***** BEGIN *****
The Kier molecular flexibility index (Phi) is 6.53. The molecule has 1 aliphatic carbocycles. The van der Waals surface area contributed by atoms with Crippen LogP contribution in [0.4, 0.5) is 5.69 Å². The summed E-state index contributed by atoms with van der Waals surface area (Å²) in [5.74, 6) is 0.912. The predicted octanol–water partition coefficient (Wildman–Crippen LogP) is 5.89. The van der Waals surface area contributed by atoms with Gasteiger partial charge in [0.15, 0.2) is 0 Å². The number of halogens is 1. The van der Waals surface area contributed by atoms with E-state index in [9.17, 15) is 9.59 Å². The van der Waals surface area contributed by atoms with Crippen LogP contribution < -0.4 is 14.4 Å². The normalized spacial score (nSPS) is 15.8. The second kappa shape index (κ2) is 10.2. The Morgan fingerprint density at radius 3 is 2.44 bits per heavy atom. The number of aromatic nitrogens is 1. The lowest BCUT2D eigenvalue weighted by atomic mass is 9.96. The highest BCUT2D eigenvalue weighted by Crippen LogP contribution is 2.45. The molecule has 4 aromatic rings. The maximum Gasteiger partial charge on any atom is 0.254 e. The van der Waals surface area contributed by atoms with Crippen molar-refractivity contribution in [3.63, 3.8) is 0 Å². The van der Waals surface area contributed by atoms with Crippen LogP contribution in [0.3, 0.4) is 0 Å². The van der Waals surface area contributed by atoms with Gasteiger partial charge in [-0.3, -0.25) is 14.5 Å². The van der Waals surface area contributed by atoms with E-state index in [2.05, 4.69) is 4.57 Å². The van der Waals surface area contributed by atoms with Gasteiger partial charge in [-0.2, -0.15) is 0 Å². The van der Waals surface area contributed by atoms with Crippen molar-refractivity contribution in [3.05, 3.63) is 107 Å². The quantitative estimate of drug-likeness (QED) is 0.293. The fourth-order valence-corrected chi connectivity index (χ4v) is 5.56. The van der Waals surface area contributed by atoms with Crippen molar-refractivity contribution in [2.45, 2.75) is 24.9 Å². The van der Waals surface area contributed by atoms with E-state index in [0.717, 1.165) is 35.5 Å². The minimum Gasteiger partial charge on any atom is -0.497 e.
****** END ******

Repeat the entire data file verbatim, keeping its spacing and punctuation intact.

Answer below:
The Kier molecular flexibility index (Phi) is 6.53. The molecule has 1 aliphatic carbocycles. The van der Waals surface area contributed by atoms with Crippen LogP contribution in [0.4, 0.5) is 5.69 Å². The summed E-state index contributed by atoms with van der Waals surface area (Å²) in [5.74, 6) is 0.912. The predicted octanol–water partition coefficient (Wildman–Crippen LogP) is 5.89. The van der Waals surface area contributed by atoms with Gasteiger partial charge in [0.15, 0.2) is 0 Å². The number of halogens is 1. The van der Waals surface area contributed by atoms with E-state index in [9.17, 15) is 9.59 Å². The van der Waals surface area contributed by atoms with Crippen LogP contribution < -0.4 is 14.4 Å². The normalized spacial score (nSPS) is 15.8. The second kappa shape index (κ2) is 10.2. The Morgan fingerprint density at radius 3 is 2.44 bits per heavy atom. The number of aromatic nitrogens is 1. The lowest BCUT2D eigenvalue weighted by atomic mass is 9.96. The highest BCUT2D eigenvalue weighted by Crippen LogP contribution is 2.45. The molecule has 4 aromatic rings. The maximum Gasteiger partial charge on any atom is 0.254 e. The van der Waals surface area contributed by atoms with Crippen molar-refractivity contribution in [3.63, 3.8) is 0 Å². The van der Waals surface area contributed by atoms with Crippen LogP contribution in [0.3, 0.4) is 0 Å². The van der Waals surface area contributed by atoms with Gasteiger partial charge in [-0.3, -0.25) is 14.5 Å². The van der Waals surface area contributed by atoms with E-state index in [2.05, 4.69) is 4.57 Å². The van der Waals surface area contributed by atoms with Gasteiger partial charge in [-0.2, -0.15) is 0 Å². The van der Waals surface area contributed by atoms with Crippen molar-refractivity contribution in [3.05, 3.63) is 107 Å². The quantitative estimate of drug-likeness (QED) is 0.293. The fourth-order valence-corrected chi connectivity index (χ4v) is 5.56. The van der Waals surface area contributed by atoms with Crippen molar-refractivity contribution in [2.45, 2.75) is 24.9 Å². The van der Waals surface area contributed by atoms with E-state index in [0.717, 1.165) is 35.5 Å². The minimum Gasteiger partial charge on any atom is -0.497 e.